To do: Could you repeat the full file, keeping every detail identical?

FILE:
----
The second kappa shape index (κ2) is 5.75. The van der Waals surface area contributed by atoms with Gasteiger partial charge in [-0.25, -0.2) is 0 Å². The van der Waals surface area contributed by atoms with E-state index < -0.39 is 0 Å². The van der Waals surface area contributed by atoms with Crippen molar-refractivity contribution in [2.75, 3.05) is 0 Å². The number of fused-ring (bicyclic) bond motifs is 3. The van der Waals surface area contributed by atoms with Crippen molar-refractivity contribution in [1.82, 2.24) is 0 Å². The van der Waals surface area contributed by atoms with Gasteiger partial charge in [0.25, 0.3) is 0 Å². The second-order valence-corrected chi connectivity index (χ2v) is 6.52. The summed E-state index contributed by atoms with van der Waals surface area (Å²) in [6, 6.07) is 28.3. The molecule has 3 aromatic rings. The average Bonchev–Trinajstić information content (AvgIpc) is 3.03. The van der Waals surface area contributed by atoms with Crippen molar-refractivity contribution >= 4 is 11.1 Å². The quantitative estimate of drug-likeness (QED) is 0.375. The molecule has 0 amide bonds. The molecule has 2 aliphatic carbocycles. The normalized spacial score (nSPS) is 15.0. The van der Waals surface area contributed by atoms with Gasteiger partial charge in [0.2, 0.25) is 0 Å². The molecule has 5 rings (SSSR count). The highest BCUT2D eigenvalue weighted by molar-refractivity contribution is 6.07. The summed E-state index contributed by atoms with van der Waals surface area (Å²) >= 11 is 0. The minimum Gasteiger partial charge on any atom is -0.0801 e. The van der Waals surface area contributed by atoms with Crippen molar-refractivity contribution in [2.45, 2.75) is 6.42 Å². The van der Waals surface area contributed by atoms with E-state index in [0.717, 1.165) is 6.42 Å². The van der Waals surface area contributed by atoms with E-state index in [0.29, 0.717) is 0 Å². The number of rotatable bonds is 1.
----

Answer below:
The second kappa shape index (κ2) is 5.75. The van der Waals surface area contributed by atoms with Gasteiger partial charge in [-0.25, -0.2) is 0 Å². The van der Waals surface area contributed by atoms with E-state index < -0.39 is 0 Å². The van der Waals surface area contributed by atoms with Crippen molar-refractivity contribution in [2.75, 3.05) is 0 Å². The number of fused-ring (bicyclic) bond motifs is 3. The van der Waals surface area contributed by atoms with Crippen molar-refractivity contribution in [1.82, 2.24) is 0 Å². The van der Waals surface area contributed by atoms with Gasteiger partial charge in [0.25, 0.3) is 0 Å². The second-order valence-corrected chi connectivity index (χ2v) is 6.52. The summed E-state index contributed by atoms with van der Waals surface area (Å²) in [6, 6.07) is 28.3. The molecule has 3 aromatic rings. The average Bonchev–Trinajstić information content (AvgIpc) is 3.03. The van der Waals surface area contributed by atoms with Crippen molar-refractivity contribution >= 4 is 11.1 Å². The quantitative estimate of drug-likeness (QED) is 0.375. The molecule has 0 amide bonds. The molecule has 2 aliphatic carbocycles. The normalized spacial score (nSPS) is 15.0. The van der Waals surface area contributed by atoms with Gasteiger partial charge in [0.2, 0.25) is 0 Å². The molecule has 5 rings (SSSR count). The highest BCUT2D eigenvalue weighted by molar-refractivity contribution is 6.07. The summed E-state index contributed by atoms with van der Waals surface area (Å²) >= 11 is 0. The minimum Gasteiger partial charge on any atom is -0.0801 e. The van der Waals surface area contributed by atoms with Crippen molar-refractivity contribution in [2.45, 2.75) is 6.42 Å². The van der Waals surface area contributed by atoms with E-state index in [0.717, 1.165) is 6.42 Å². The van der Waals surface area contributed by atoms with E-state index in [0.29, 0.717) is 0 Å². The number of rotatable bonds is 1.